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    The Most Iconic Tees of the 1990s

    most iconic tees of the 1990s

    The 1990s were a time when you could buy cigarettes from vending machines and scalding hot metal  ̶s̶k̶i̶l̶l̶e̶t̶s slides were considered standard playground equipment for kids.

    rogue coast ca most iconic tees of the 1990s

    It was a fascinating era in style when the psychedelic LSD hallucinations of the 1980s cross pollinated with parachutes to inspire what is now sheer shame, and was then fashion flash.  

    Rogue Coast CA most iconic tees of the 1990s

    Procuring iconic tees in the 1990s most definitely involved a trip to Mervyn's, May Company or the mall to purchase whatever social signaling badge of popularity Teen Bop, Sassy or ABC's TGIF lineup showcased.  

    If you were a slap bracelet wearing, Capri Sun drinking, Fruit-by-the-Foot jonesing American kid in the 1990s, you owned one of these iconic tees.

    While this may be a source of dispute, for us, there were only two shirts that defined the 1990s with such iconoclast cult status, they're now stuff of legend, and our list doesn't need to be any longer than it already is. 


    Rogue Coast CA most iconic tees of the 1990s hypercolor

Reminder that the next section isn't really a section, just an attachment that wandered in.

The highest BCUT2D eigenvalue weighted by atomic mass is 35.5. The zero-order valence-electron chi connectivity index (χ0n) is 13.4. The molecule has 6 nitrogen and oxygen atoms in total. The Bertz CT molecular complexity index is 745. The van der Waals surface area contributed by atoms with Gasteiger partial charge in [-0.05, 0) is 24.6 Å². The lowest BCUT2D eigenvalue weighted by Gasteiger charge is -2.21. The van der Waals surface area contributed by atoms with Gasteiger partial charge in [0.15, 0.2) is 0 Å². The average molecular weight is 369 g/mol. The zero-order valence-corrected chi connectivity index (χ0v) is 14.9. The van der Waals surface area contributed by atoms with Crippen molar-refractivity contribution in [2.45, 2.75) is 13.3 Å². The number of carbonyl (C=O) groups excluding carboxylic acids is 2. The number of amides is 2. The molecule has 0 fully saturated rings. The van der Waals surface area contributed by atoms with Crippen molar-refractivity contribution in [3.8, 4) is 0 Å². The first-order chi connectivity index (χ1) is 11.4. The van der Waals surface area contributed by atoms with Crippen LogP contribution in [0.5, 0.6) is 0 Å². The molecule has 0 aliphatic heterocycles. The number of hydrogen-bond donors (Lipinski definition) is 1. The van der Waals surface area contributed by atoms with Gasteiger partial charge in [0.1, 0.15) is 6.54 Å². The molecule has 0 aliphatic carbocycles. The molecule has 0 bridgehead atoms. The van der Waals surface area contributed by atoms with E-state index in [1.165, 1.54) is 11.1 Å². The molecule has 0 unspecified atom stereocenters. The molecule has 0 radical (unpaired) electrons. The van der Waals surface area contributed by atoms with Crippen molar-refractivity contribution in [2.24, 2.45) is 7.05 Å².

The granddaddy of must have tees, the Hypercolor shirt was untouchable from its early 1990s apex.

    To influence the color of your shirt with heat was a thing of alchemy to 1990s kids. It meant nonstop touching and mouth to mouth material resuscitation of your sleeve for all the thrills.



    Unbelievably, the Seattle-based company that manufactured the apparel, Generra, pocketed an astonishing $50 million between February and May 1991, but then declared bankruptcy as oversaturation and too much, too soon, tanked the company. 



    When Bugs Bunny and Taz got baggy jeans and Kris Kross vibes, undecided if it was hip hop or Looney Tunes that landed the pop culture cred. No matter, either you, or someone in your class, absolutely rocked this. 


    most iconic tees of the 90s


    Regrettably, while the Looney Tunes franchise still rakes in hundreds of millions of dollars, tragically half of the duo Kriss Kross, Chris Kelly, passed in 2013 from a drug overdose.